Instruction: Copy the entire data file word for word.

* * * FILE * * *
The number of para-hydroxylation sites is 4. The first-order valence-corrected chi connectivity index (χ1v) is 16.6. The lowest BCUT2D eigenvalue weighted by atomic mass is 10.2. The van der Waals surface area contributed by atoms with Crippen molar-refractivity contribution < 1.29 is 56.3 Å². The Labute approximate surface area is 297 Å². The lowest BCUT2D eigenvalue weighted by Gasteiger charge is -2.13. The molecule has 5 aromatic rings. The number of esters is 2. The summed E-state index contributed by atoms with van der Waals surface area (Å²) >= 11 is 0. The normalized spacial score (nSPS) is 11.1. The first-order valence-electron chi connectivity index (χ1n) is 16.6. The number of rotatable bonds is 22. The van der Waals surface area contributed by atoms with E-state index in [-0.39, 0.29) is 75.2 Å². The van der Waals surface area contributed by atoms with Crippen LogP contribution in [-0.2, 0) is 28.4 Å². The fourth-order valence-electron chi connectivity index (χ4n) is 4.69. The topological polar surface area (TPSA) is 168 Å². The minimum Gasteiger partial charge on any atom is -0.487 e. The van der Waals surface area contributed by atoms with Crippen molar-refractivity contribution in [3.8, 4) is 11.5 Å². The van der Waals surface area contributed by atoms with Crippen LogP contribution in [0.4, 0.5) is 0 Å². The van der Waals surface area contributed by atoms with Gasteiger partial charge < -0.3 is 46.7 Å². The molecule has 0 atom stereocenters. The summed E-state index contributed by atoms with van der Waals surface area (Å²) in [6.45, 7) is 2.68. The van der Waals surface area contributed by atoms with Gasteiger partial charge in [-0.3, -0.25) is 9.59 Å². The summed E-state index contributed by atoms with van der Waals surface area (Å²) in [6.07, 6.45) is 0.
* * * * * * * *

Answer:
The number of para-hydroxylation sites is 4. The first-order valence-corrected chi connectivity index (χ1v) is 16.6. The lowest BCUT2D eigenvalue weighted by atomic mass is 10.2. The van der Waals surface area contributed by atoms with Crippen molar-refractivity contribution < 1.29 is 56.3 Å². The Labute approximate surface area is 297 Å². The lowest BCUT2D eigenvalue weighted by Gasteiger charge is -2.13. The molecule has 5 aromatic rings. The number of esters is 2. The summed E-state index contributed by atoms with van der Waals surface area (Å²) >= 11 is 0. The normalized spacial score (nSPS) is 11.1. The first-order valence-electron chi connectivity index (χ1n) is 16.6. The number of rotatable bonds is 22. The van der Waals surface area contributed by atoms with E-state index in [-0.39, 0.29) is 75.2 Å². The van der Waals surface area contributed by atoms with Crippen LogP contribution in [-0.2, 0) is 28.4 Å². The fourth-order valence-electron chi connectivity index (χ4n) is 4.69. The topological polar surface area (TPSA) is 168 Å². The minimum Gasteiger partial charge on any atom is -0.487 e. The van der Waals surface area contributed by atoms with Crippen molar-refractivity contribution in [3.8, 4) is 11.5 Å². The van der Waals surface area contributed by atoms with Crippen LogP contribution in [0.4, 0.5) is 0 Å². The van der Waals surface area contributed by atoms with Gasteiger partial charge < -0.3 is 46.7 Å². The molecule has 0 atom stereocenters. The summed E-state index contributed by atoms with van der Waals surface area (Å²) in [6.45, 7) is 2.68. The van der Waals surface area contributed by atoms with Gasteiger partial charge in [-0.3, -0.25) is 9.59 Å². The summed E-state index contributed by atoms with van der Waals surface area (Å²) in [6.07, 6.45) is 0.